Fun with Texture Overlays

Texture overlays are a great way to add additional depth and dimension to your images. It’s not for everyone, and it doesn’t work with every image. The technique though, has been around long before Photoshop: in the past you might have sandwiched two transparencies (or two negatives) together and printed them as a single image.

What's a texture overlay?
It’s simply an image of some surface with an interesting texture, pattern or colour. In digital terms you add it as an additional layer in your editing program. You can buy packages of texture images from many sources on the internet, or create your own: weathered wood, peeling paint, fabrics such as canvas or burlap, worn leather, carpet, the pattern of burned on grease a well-used roasting pan… the possibilities are endless. A texture overlay cannot be counted on to turn a weak image into a gallery piece, but it can sometimes rescue an image that isn’t quit there, making it into something more interesting.

Getting started with texture overlays
If you have a subscription to Adobe Creative Cloud, you already have access to a great starter set of textures (if you don’t: Why not? For the price of a couple of lattes a month, you can have the best post-processing software available). In Photoshop CC, go to Help>Browse Add-ons. This will open your browser and take you to the Adobe Add-ons web page. On the right, below the featured Add-ons, enter “Adobe Paper Textures” in the search box.
On the next pages follow the instructions to download and install the “Adobe Paper Textures Pro” add-on. It will install itself into Photoshop automatically.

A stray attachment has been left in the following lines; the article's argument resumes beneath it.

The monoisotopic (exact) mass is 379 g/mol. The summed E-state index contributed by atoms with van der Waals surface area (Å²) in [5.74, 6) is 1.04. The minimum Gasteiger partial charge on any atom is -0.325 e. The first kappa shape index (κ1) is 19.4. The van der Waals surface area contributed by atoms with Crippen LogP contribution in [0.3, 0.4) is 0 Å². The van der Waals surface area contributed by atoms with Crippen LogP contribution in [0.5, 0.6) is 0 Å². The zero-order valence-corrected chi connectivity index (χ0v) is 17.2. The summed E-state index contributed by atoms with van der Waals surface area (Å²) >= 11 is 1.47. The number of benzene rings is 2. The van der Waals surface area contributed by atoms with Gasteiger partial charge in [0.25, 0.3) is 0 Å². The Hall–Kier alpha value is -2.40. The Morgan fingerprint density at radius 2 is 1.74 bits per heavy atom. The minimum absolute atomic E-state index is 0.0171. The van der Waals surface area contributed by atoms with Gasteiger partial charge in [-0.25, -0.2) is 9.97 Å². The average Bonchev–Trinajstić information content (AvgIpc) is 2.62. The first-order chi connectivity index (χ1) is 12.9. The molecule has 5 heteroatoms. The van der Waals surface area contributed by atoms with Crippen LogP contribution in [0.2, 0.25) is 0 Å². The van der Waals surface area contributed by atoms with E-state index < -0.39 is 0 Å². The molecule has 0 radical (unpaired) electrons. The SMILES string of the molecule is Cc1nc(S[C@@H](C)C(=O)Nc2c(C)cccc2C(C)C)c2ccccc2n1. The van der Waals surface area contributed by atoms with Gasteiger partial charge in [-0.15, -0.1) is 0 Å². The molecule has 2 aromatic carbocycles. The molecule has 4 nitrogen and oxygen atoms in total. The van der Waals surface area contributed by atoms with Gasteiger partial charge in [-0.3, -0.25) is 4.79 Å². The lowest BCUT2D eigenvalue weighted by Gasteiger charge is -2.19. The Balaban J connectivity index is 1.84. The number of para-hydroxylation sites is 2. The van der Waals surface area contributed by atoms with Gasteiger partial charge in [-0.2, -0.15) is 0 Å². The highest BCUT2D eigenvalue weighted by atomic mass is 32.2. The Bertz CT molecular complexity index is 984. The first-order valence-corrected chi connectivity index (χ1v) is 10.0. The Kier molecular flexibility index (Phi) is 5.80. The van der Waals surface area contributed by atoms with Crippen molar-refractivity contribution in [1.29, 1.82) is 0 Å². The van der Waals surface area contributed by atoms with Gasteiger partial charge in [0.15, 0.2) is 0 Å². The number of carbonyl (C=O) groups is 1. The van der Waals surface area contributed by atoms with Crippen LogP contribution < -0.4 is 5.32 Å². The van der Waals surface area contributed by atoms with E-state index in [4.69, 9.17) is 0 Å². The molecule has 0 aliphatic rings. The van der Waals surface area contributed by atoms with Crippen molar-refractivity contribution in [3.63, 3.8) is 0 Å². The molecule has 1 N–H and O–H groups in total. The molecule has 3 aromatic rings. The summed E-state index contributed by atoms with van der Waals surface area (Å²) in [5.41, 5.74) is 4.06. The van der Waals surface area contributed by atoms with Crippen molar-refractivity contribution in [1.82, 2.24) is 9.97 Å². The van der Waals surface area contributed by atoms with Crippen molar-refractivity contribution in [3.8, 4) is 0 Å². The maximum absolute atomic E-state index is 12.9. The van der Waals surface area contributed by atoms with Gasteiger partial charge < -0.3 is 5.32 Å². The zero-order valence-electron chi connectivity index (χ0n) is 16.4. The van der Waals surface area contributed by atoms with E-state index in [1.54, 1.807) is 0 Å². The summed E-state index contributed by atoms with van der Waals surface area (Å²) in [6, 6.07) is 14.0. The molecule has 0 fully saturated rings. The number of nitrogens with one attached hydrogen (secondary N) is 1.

Back in Photoshop, over on the right, you will find a new item in the Properties panel. Click the blue “fly” icon to access the Paper textures properties sheet.

To apply a texture to your image, simply choose one that looks promising and click it. A new layer will be added, and the chosen texture will appear on that layer. If you choose to, you can add a second (or even a third) texture to your image as well.Part of the magic in adding textures to your image is created by your choice of a blending mode for the texture. A “blending mode” in Photoshop simply determines mathematically how the pixel values in one layer interact with the pixel values in the underlying layer you are blending it with. We don’t care about the math, we just care about what it looks like, so feel free to try and to use any blending mode that achieves an effect you like.To select or change the blending mode, select the layer with your texture in the layers panel and then select from the blending mode drop down at the top of the layers panel. With Adobe Paper Textures Pro, the default blending mode is always “Overlay”, and this is a good starting point. Try any of the others as you like, but generally I find that Overlay, Soft Light, Hard Light and sometimes Multiply produce the effects I like.You don’t have to stop there; if you like the effect of the overlay, but it appears too strong for your taste; simply reduce the opacity of the texture layer (the Opacity slider is just to the right of the Blend Mode drop-down in the Layers panel.)

Like the texture, but prefer to retain the original colours in your image? Select the texture layer and de-saturate it (Image>Adjustment>Desaturate)

Just be sure to select the Texture layer (circled in red above) before you desaturate, or you may desaturate your image as well. Here are a few examples, starting with the opening image.

Everyone visiting Venice shoots this view from Piazza San Marco. A texture overlay added nice twist to a familiar scene.Here is another, this time from Paris. The original was first converted to Black and White and then toned before adding the texture.

The final image reminds of an old wet-plate collodion image from the 1800’s. I liked the effect since I could imagine a photographer shooting this around the turn of the last century would very likely have looked out on this scene much as it appears here.

Finally, the best way to learn to work with textures is to simply pick an image, and play. Have fun!